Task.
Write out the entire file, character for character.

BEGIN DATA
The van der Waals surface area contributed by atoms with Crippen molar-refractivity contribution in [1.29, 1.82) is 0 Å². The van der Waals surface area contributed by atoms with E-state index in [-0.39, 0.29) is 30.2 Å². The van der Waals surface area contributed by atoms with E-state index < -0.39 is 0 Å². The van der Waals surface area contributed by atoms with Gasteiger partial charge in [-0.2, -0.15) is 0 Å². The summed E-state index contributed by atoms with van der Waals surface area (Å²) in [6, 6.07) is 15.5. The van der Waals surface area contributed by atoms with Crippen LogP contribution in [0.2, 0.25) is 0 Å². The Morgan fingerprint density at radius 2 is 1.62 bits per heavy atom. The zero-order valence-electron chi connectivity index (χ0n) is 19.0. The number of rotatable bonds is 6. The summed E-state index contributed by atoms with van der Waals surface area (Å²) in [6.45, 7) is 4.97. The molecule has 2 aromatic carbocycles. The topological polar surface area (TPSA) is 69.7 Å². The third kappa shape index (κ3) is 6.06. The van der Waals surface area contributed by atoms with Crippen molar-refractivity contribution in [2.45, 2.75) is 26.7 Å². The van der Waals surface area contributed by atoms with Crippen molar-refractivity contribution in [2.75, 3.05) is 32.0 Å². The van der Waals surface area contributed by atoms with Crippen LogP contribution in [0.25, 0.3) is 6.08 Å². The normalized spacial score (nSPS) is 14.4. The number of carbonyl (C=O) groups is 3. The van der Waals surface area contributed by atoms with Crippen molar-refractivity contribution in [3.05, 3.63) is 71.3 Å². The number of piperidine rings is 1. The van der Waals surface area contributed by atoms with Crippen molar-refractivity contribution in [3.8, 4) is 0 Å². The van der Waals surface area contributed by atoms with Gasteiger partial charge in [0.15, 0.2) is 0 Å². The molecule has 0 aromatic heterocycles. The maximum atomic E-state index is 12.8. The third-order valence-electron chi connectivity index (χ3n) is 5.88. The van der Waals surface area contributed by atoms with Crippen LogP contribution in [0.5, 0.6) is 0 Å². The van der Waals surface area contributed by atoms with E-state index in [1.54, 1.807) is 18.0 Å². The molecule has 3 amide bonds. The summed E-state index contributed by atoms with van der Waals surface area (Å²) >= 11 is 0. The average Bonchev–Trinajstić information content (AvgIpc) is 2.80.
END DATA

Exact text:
The van der Waals surface area contributed by atoms with Crippen molar-refractivity contribution in [1.29, 1.82) is 0 Å². The van der Waals surface area contributed by atoms with E-state index in [-0.39, 0.29) is 30.2 Å². The van der Waals surface area contributed by atoms with E-state index < -0.39 is 0 Å². The van der Waals surface area contributed by atoms with Gasteiger partial charge in [-0.2, -0.15) is 0 Å². The summed E-state index contributed by atoms with van der Waals surface area (Å²) in [6, 6.07) is 15.5. The van der Waals surface area contributed by atoms with Crippen LogP contribution in [0.2, 0.25) is 0 Å². The Morgan fingerprint density at radius 2 is 1.62 bits per heavy atom. The zero-order valence-electron chi connectivity index (χ0n) is 19.0. The number of rotatable bonds is 6. The summed E-state index contributed by atoms with van der Waals surface area (Å²) in [6.45, 7) is 4.97. The molecule has 2 aromatic carbocycles. The topological polar surface area (TPSA) is 69.7 Å². The third kappa shape index (κ3) is 6.06. The van der Waals surface area contributed by atoms with Crippen molar-refractivity contribution in [2.45, 2.75) is 26.7 Å². The van der Waals surface area contributed by atoms with Crippen molar-refractivity contribution in [2.75, 3.05) is 32.0 Å². The van der Waals surface area contributed by atoms with Crippen LogP contribution in [0.25, 0.3) is 6.08 Å². The normalized spacial score (nSPS) is 14.4. The number of carbonyl (C=O) groups is 3. The van der Waals surface area contributed by atoms with Crippen molar-refractivity contribution in [3.05, 3.63) is 71.3 Å². The number of piperidine rings is 1. The van der Waals surface area contributed by atoms with Crippen molar-refractivity contribution in [3.8, 4) is 0 Å². The van der Waals surface area contributed by atoms with Gasteiger partial charge in [0.15, 0.2) is 0 Å². The molecule has 0 aromatic heterocycles. The maximum atomic E-state index is 12.8. The third-order valence-electron chi connectivity index (χ3n) is 5.88. The van der Waals surface area contributed by atoms with Crippen LogP contribution in [0.5, 0.6) is 0 Å². The van der Waals surface area contributed by atoms with E-state index in [1.54, 1.807) is 18.0 Å². The molecule has 3 amide bonds. The summed E-state index contributed by atoms with van der Waals surface area (Å²) >= 11 is 0. The average Bonchev–Trinajstić information content (AvgIpc) is 2.80.